That’s true for traditional POS security, but critical for mobile products. A criminal is unlikely to walk out the door with an entire cash register, but could easily put an unused tablet under his shirt, take it to the bathroom, install malware and return it in under five minutes. The staff are more likely to be relieved at having found it than suspicious about its integrity.

Mobile Device Management Can Help

A strong deployment strategy will utilize mobile device management (MDM) software to monitor device security. The MDM policy can require that the operating system is patched, that the device is not rooted or jailbroken, that only authorized software is installed and that security settings like lock passwords are properly configured. Just like any other tool, MDM isn’t perfect, but it can make a successful attack far more complicated for criminals.

Not all MDMs are created equal. We tested one solution that required that all software updates be signed by a specific encryption key — all software updates, but not all configuration updates. For example, no signature was required to update the file containing authorized keys for signing software updates. As a result, the great idea of signed software could be easily bypassed by adding an encryption key controlled by the attacker.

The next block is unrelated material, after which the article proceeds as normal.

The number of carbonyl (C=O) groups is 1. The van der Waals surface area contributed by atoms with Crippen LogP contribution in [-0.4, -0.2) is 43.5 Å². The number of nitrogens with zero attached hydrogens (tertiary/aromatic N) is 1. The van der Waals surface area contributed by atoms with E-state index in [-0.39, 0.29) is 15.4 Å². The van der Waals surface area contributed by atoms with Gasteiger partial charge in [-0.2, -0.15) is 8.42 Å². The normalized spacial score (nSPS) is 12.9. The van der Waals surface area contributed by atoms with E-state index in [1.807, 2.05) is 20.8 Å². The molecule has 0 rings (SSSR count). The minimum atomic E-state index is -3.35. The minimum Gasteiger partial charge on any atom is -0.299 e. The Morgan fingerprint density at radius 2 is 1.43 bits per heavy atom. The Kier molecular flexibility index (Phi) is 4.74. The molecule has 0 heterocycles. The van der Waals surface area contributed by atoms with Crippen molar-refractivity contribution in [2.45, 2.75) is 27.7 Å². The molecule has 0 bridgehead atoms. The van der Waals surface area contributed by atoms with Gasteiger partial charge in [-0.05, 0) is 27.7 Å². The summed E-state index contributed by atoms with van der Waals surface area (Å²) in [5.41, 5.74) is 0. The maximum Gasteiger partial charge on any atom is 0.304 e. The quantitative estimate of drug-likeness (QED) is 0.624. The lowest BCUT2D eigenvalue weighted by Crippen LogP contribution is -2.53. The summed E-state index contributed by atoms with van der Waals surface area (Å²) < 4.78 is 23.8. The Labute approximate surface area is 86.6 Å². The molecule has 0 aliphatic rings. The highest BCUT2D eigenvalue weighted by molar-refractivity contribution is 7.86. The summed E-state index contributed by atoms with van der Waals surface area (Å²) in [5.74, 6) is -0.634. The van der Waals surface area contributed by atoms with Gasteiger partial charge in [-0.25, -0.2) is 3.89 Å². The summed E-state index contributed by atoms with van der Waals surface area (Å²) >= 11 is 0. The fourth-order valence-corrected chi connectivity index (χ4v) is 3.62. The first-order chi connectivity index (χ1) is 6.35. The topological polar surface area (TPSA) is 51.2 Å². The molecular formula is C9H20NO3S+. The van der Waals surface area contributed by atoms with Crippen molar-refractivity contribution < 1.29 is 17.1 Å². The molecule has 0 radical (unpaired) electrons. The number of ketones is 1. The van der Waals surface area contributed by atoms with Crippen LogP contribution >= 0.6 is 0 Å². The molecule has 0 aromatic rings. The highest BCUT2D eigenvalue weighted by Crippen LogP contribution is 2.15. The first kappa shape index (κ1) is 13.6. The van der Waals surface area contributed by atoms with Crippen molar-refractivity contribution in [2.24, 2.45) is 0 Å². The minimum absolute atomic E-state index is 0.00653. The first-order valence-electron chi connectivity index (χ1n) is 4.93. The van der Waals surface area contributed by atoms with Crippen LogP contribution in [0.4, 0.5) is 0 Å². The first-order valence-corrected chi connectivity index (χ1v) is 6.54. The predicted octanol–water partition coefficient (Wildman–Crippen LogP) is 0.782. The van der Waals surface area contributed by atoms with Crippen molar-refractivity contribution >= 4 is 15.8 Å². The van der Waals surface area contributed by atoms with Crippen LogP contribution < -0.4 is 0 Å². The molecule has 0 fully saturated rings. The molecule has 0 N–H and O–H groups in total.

Whether you’re a consumer, merchant or POS provider, payment cards and mobile POS technologies have associated risks. Consumers have security controls, like being thoughtful about where they use cards, and must verify the results by reviewing their account statements. Merchants and POS providers must use controls like MDM and verify the results through penetration testing.

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Charles Henderson

Global Head of IBM X-Force Red

Charles Henderson is the Global Head of IBM's X-Force Red. Throughout his career, Charles and the teams he has managed...